31 Day of Halloween Horror
31. The Howling: Reborn
Traditional activities include trick-or-treating, bonfires, costume parties, visiting "haunted houses" and carving jack-o-lanterns. Irish and Scottish immigrants carried versions of the tradition to North America in the nineteenth century. Other western countries embraced the holiday in the late twentieth century including Ireland, the United States, Canada, Puerto Rico and the United Kingdom as well as of Australia and New Zealand.
Halloween has its origins in the ancient Celtic festival known as Samhain (pronounced "sah-win").
The festival of Samhain is a celebration of the end of the harvest season in Gaelic culture. Samhain was a time used by the ancient pagans to take stock of supplies and prepare for winter. The ancient Gaels believed that on October 31, the boundaries between the worlds of the living and the dead overlapped and the deceased would come back to life and cause havoc such as sickness or damaged crops.
The festival would frequently involve bonfires. It is believed that the fires attracted insects to the area which attracted bats to the area. These are additional attributes of the history of Halloween.
Masks and costumes were worn in an attempt to mimic the evil spirits or appease them.
Trick-or-treating, is an activity for children on or around Halloween in which they proceed from house to house in costumes, asking for treats such as confectionery with the question, "Trick or treat?" The "trick" part of "trick or treat" is a threat to play a trick on the homeowner or his property if no treat is given. Trick-or-treating is one of the main traditions of Halloween. It has become socially expected that if one lives in a neighborhood with children one should purchase treats in preparation for trick-or-treaters.
The history of Halloween has evolved. The activity is popular in the United States, the United Kingdom, Ireland, Canada, and due to increased American cultural influence in recent years, imported through exposure to US television and other media, trick-or-treating has started to occur among children in many parts of Europe, and in the Saudi Aramco camps of Dhahran, Akaria compounds and Ras Tanura in Saudi Arabia. The most significant growth and resistance is in the United Kingdom, where the police have threatened to prosecute parents who allow their children to carry out the "trick" element. In continental Europe, where the commerce-driven importation of Halloween is seen with more skepticism, numerous destructive or illegal "tricks" and police warnings have further raised suspicion about this game and Halloween in general.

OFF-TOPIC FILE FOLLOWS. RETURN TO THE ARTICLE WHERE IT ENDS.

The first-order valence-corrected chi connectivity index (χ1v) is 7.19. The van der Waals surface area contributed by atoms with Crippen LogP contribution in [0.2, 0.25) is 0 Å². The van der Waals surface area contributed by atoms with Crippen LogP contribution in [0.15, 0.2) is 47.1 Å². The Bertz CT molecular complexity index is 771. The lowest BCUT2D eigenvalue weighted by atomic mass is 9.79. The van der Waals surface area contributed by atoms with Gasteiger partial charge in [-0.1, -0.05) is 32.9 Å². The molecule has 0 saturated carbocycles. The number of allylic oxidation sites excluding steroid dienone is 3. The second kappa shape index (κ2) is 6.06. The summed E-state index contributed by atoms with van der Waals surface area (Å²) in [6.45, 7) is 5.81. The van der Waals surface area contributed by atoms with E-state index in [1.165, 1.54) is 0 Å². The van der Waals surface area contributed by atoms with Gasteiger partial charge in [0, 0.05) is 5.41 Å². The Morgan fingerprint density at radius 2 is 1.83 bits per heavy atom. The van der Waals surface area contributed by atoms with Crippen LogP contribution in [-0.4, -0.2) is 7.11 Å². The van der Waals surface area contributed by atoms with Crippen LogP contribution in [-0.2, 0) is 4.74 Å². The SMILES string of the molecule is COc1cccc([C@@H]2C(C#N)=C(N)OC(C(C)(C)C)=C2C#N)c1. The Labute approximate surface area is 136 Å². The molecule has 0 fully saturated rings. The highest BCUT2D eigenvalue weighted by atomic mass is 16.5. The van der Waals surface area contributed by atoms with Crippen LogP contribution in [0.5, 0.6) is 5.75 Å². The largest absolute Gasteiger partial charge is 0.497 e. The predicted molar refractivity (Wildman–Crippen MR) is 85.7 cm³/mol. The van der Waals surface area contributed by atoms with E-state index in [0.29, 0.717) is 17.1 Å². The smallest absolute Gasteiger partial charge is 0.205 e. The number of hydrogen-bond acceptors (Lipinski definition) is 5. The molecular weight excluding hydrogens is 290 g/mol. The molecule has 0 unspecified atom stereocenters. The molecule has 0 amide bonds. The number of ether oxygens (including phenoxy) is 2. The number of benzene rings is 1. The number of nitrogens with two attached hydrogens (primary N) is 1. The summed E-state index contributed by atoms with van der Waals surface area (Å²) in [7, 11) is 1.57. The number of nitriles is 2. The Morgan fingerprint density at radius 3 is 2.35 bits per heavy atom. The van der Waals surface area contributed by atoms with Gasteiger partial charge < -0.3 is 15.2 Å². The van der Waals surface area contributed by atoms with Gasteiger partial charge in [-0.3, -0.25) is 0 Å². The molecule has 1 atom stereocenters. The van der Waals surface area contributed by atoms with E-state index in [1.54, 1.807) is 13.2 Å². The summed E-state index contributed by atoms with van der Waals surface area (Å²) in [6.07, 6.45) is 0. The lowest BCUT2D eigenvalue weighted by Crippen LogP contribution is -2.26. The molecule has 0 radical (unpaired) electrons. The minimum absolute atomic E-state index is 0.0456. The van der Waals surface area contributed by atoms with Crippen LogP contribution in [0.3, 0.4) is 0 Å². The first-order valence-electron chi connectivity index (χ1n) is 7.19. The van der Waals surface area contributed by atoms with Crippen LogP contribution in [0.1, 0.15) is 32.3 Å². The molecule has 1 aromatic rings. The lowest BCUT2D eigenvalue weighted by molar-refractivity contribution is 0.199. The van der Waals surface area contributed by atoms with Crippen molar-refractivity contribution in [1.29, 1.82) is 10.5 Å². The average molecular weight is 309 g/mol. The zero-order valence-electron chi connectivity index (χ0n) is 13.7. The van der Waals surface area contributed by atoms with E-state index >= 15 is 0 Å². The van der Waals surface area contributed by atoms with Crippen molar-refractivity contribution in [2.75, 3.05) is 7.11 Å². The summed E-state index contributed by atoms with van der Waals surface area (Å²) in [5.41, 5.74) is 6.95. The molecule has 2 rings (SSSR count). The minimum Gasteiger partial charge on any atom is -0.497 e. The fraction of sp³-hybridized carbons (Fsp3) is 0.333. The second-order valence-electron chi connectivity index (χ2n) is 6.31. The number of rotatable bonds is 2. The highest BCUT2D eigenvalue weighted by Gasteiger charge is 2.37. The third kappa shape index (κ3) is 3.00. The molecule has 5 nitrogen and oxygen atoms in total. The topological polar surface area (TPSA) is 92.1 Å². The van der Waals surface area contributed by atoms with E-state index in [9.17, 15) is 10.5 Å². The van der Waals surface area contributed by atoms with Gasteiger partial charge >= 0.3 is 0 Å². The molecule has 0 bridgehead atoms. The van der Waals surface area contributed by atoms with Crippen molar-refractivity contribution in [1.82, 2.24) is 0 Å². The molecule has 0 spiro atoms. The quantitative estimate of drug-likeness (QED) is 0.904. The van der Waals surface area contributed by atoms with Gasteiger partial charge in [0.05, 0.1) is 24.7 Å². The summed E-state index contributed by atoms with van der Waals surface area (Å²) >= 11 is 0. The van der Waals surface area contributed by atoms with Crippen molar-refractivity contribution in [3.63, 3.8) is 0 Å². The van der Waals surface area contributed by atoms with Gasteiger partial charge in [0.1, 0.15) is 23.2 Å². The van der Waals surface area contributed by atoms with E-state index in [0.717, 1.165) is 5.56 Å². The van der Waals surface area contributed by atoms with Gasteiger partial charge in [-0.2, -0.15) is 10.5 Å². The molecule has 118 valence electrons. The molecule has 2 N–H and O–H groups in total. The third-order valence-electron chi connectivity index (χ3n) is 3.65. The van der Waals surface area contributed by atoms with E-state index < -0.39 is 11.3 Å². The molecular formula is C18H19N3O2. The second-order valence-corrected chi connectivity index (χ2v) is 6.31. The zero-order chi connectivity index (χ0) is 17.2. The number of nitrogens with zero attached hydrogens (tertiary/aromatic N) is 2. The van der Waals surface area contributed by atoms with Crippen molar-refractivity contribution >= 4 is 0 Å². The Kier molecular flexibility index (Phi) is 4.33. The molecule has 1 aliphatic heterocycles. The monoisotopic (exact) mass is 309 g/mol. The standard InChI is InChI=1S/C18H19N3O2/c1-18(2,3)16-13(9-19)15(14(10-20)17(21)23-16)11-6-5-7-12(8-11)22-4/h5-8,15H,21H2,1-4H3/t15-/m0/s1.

In Ohio, Iowa, and Massachusetts, the night designated for Trick-or-treating is often referred to as Beggars Night.
Part of the history of Halloween is Halloween costumes. The practice of dressing up in costumes and begging door to door for treats on holidays goes back to the Middle Ages, and includes Christmas wassailing. Trick-or-treating resembles the late medieval practice of "souling," when poor folk would go door to door on Hallowmas (November 1), receiving food in return for prayers for the dead on All Souls Day (November 2). It originated in Ireland and Britain, although similar practices for the souls of the dead were found as far south as Italy. Shakespeare mentions the practice in his comedy The Two Gentlemen of Verona (1593), when Speed accuses his master of "puling [whimpering, whining], like a beggar at Hallowmas."
Yet there is no evidence that souling was ever practiced in America, and trick-or-treating may have developed in America independent of any Irish or British antecedent. There is little primary Halloween history documentation of masking or costuming on Halloween in Ireland, the UK, or America before 1900. The earliest known reference to ritual begging on Halloween in English speaking North America occurs in 1911, when a newspaper in Kingston, Ontario, near the border of upstate New York, reported that it was normal for the smaller children to go street guising (see below) on Halloween between 6 and 7 p.m., visiting shops and neighbors to be rewarded with nuts and candies for their rhymes and songs. Another isolated reference appears, place unknown, in 1915, with a third reference in Chicago in 1920. The thousands of Halloween postcards produced between the turn of the 20th century and the 1920s commonly show children but do not depict trick-or-treating. Ruth Edna Kelley, in her 1919 history of the holiday, The Book of Hallowe'en, makes no mention of such a custom in the chapter "Hallowe'en in America." It does not seem to have become a widespread practice until the 1930s, with the earliest known uses in print of the term "trick or treat" appearing in 1934, and the first use in a national publication occurring in 1939. Thus, although a quarter million Scots-Irish immigrated to America between 1717 and 1770, the Irish Potato Famine brought almost a million immigrants in 1845-1849, and British and Irish immigration to America peaked in the 1880s, ritualized begging on Halloween was virtually unknown in America until generations later.